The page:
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Neo-neocon suggests that the harsh division and partisanship in our politics and culture is a result of 9/11:

It’s not unusual for a trauma—and make no doubt about it, 9/11 was a national trauma—to end up causing divisions. This isn’t just politics, it’s human nature.

When we have sustained a terrible blow from an outrageous and grievous attack, some people will get angry, some scared, some frightened, and some sad—or a combination of these feelings in differing proportions. This is true whether the event be a non-politically motivated crime against a single person or a large-scale terrorist attack such as 9/11. Some will place the blame where I believe it rightly belongs—on the attackers—and see the event as a call to action against them. Some will view it as a call for introspection, a need for soul-searching in order to understand where we went wrong. Some will blame the victims.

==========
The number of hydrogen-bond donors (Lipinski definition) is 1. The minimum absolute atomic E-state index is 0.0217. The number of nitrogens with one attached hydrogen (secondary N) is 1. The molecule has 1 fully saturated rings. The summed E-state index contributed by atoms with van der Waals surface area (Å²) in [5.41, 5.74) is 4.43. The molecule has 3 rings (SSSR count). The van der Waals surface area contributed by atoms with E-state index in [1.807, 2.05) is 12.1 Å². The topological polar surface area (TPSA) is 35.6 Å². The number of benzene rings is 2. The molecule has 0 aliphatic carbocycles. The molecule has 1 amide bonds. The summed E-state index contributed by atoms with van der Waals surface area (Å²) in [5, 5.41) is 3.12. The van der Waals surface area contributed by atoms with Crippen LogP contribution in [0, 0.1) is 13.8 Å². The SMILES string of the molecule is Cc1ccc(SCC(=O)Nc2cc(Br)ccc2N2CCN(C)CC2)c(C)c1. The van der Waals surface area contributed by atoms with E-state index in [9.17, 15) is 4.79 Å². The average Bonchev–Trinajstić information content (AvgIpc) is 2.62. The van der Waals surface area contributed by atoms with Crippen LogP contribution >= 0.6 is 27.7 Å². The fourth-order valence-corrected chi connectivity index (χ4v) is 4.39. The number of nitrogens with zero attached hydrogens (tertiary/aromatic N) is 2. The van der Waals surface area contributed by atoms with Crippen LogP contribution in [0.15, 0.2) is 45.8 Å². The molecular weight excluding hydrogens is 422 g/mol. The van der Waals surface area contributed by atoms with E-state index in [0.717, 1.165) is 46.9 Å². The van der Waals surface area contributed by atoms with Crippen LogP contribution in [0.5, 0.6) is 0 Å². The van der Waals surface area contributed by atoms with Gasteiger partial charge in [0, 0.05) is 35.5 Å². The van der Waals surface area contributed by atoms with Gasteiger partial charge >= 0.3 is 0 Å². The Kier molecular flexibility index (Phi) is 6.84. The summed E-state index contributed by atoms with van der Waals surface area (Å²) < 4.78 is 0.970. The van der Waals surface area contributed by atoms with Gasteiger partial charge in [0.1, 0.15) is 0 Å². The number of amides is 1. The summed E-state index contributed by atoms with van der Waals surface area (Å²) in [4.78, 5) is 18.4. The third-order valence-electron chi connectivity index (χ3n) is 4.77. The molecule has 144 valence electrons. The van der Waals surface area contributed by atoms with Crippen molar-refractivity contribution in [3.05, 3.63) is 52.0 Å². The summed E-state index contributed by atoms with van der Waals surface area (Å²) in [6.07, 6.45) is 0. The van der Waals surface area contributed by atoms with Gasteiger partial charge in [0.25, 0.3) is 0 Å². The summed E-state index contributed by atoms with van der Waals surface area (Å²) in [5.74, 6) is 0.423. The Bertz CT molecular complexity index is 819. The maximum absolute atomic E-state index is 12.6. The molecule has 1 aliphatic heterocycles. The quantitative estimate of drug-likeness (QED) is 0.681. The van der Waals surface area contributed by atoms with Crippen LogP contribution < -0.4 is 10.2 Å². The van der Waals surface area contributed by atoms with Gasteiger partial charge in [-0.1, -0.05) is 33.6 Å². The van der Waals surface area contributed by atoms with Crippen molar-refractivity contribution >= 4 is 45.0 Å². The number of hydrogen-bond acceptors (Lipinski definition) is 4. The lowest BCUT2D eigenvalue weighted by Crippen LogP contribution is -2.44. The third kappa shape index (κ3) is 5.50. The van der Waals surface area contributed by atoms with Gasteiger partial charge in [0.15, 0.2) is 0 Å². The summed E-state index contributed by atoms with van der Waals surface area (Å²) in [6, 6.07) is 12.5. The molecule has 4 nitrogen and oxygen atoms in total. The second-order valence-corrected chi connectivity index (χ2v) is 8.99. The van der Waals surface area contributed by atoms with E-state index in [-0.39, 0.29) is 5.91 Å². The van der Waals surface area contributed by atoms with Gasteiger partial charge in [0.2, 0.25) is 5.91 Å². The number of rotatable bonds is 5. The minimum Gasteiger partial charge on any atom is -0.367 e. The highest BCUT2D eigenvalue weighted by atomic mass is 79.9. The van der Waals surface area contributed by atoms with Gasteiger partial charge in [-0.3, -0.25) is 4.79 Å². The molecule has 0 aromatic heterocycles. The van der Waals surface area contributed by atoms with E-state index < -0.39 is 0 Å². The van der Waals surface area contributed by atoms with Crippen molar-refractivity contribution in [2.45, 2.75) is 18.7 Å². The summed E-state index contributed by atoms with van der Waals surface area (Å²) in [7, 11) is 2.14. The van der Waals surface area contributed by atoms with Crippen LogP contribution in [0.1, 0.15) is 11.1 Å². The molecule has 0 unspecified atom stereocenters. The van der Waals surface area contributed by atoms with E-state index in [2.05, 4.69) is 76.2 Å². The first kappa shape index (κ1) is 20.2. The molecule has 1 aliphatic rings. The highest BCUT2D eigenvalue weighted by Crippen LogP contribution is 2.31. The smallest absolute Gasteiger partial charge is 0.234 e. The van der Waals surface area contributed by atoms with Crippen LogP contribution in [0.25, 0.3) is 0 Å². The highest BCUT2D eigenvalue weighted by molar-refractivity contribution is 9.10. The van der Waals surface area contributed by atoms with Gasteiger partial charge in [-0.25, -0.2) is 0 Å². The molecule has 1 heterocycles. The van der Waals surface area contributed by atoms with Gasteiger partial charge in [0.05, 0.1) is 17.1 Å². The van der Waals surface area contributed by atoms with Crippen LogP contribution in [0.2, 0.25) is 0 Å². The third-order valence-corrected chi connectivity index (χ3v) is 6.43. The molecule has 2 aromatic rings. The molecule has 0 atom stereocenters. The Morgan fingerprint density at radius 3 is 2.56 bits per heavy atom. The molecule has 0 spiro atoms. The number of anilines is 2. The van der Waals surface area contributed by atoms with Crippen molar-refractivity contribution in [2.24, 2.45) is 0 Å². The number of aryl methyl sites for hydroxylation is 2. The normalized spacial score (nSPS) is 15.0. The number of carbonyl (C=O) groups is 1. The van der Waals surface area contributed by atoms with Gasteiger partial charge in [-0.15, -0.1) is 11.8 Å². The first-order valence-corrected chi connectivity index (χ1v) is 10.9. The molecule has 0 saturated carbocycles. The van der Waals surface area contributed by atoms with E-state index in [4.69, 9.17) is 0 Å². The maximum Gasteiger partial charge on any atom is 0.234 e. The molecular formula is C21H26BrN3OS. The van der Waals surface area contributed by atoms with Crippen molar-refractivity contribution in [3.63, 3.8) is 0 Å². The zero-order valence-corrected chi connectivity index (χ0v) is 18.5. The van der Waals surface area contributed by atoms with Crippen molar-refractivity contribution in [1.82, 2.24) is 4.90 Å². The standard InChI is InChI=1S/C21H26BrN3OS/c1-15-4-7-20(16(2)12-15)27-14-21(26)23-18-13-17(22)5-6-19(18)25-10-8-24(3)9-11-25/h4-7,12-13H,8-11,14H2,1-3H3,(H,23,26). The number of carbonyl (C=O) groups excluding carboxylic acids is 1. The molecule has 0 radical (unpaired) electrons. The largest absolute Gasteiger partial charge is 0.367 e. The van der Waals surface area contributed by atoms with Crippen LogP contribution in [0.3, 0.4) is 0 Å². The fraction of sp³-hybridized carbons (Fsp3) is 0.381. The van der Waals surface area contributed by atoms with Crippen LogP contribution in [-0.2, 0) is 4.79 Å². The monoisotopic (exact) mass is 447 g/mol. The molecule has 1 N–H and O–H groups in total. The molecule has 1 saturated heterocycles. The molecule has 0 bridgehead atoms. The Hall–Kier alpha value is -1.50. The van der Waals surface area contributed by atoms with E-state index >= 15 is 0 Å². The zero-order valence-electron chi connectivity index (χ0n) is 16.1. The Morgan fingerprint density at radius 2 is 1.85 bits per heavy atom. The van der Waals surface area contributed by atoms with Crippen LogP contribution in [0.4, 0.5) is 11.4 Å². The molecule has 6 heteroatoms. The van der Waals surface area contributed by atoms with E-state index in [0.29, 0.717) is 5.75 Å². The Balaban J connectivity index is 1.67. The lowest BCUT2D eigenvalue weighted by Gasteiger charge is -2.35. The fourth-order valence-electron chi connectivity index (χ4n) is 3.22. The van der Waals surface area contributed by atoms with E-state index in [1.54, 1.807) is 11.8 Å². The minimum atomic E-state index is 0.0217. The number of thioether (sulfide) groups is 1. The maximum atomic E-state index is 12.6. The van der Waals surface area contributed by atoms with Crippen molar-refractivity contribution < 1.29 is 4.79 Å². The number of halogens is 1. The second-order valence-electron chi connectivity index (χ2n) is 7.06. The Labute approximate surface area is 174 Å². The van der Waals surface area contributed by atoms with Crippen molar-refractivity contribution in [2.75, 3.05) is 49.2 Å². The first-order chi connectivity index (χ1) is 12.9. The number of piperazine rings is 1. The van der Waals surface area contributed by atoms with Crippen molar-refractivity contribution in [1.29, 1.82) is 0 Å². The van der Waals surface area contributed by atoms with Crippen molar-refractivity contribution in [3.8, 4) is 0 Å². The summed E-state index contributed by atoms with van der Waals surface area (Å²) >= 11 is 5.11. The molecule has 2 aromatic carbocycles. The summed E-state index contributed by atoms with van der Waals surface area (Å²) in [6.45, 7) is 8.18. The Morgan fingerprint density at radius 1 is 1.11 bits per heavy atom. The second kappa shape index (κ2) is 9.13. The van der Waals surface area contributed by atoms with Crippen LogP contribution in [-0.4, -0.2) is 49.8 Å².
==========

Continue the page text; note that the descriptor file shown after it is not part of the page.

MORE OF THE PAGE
And some will want to forget, and pretend it never happened. They are likely to become angry at those who insist they remember. I believe that at least some of the rage directed at George Bush was due to this phenomenon. Not right away, not when the gaping wound was fresh. But for a long time afterward he insisted on reminding us, and on labeling the perpetrators as evil rather than misunderstood. He went after them with a single-minded and non-morally-relativistic focus. He didn’t want to forget, and he didn’t want us to, either, although he did want us to continue to go about our daily lives in the most normal fashion possible.

Now, eight years later, the country is riven by discord.